Resilience at extreme depths

Published online 26 September 2016

Study reports on distinctive microbial communities thriving deep within the central rift of the Red Sea.

Omnia Gohar

The new study highlights roles of viruses in shaping bacterial populations in the deep sea.
The new study highlights roles of viruses in shaping bacterial populations in the deep sea.
© Getty Images/iStockphoto/Thinkstock
Researchers who examined the genomic content of microbial samples from three of the most extreme brine pool sediments in the Red Sea believe their results may better our understanding of the mechanisms underlying evolution.

A remarkable decrease in virus-to-bacteria ratio has taken place, according to the study by researchers from Egypt and Germany, which reports on the biochemical and genetic individuality of microbes in the deepest brine pool sediments of the Red Sea’s central rift. 

A brine pool is a large volume of highly saline water within an ocean or a sea. The high salt content of the pool makes its water much denser than the surrounding seawater, giving it a distinct shoreline and surface, akin to a lake within the sea. 

The vast majority of these pools have a toxic concentration of metals, low oxygen levels, and very scarce light. These harsh conditions resemble early Earth and studying these extreme submarine ecosystems can provide valuable insights into the evolution of life. 

"The skew in viruses-to-bacteria ratio shows a precise evolutionary mechanism."

In the sediment samples, the scientists found a marked increase in bacteria and mobile genetic elements, contrary to viruses, which were not abundant or diverse.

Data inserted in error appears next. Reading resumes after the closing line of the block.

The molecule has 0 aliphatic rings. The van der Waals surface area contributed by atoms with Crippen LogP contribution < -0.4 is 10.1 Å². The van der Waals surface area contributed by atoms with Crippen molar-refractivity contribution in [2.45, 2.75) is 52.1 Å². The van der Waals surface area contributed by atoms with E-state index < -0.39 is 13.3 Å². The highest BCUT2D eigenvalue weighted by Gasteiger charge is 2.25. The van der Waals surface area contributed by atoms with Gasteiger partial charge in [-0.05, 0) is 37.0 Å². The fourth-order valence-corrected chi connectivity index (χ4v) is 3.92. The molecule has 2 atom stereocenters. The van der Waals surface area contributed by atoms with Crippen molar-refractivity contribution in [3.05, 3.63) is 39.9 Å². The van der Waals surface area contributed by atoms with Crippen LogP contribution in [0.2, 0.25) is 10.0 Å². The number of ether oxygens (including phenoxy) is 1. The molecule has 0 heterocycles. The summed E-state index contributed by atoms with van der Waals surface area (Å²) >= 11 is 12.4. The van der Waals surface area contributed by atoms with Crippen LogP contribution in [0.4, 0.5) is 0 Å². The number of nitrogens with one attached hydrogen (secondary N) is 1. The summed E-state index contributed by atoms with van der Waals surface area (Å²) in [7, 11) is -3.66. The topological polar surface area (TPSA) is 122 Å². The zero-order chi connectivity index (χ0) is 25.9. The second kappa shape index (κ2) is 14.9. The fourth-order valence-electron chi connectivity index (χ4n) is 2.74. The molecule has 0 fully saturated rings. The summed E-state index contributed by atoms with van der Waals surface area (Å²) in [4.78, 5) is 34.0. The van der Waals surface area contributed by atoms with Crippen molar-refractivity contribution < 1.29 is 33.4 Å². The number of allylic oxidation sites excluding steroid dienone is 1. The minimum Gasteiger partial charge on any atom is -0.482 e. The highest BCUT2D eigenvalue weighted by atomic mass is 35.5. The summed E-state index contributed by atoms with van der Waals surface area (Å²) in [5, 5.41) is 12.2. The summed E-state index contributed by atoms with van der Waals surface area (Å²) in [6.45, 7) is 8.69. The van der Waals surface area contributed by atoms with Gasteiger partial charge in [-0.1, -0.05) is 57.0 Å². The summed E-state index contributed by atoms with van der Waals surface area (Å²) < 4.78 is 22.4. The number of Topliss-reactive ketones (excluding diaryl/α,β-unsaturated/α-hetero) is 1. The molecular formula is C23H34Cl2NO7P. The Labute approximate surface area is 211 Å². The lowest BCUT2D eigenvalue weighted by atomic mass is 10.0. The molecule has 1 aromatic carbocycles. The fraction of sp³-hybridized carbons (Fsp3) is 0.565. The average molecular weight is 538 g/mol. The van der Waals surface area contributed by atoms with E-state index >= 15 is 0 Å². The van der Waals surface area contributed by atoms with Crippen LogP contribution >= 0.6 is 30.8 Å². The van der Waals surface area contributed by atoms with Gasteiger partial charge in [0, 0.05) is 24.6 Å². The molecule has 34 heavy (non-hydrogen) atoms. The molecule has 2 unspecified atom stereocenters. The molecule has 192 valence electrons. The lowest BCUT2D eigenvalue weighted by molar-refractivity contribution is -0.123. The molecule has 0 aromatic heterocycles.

Mobile genetic elements (MGE) are segments of DNA capable of moving between different genomes. Although MGE are not the only factor of evolution, their ability to modify gene structure and alter general genome architecture makes them an accelerator in main evolutionary events.

“Our study links microbial community composition with selected genome structures-mobile genetic elements. MGE are known to execute genetics transfer and aid in the evolution mechanism,” says Rania Siam, corresponding author of this study, and professor of Microbiology at the American University in Cairo. The researcher believes that this notably higher content of bacteria and MGE, as well as the decrease in viral content, have mediated microbial survival in this extreme environment.

“The skew in viruses-to-bacteria ratio and viruses-to-mobile genetic elements ratio shows a precise and well-orchestrated evolutionary mechanism,” says Siam.

“The work points to the interesting roles of viruses in shaping the bacterial population,” adds Guilherme Oliveira, senior researcher of biodiversity and biotechnology at Vale Institute of Technology, Brazil, who is not involved in this study. 

The processes behind microbial evolution, are so complex, however, Oliveira says understanding of survival of organisms in extreme conditions is far from complete.

Siam’s team intends to continue their work on microbes in extreme environments. “These organisms have evolved unique genomic contents that we can utilize in the discovery of novel antimicrobial drugs and anticancer peptides,” he says.


  1. Adel, M. et al. Viruses-to-mobile genetic elements skew in the deep Atlantis II brine pool sediments. Sci. Rep. (2016).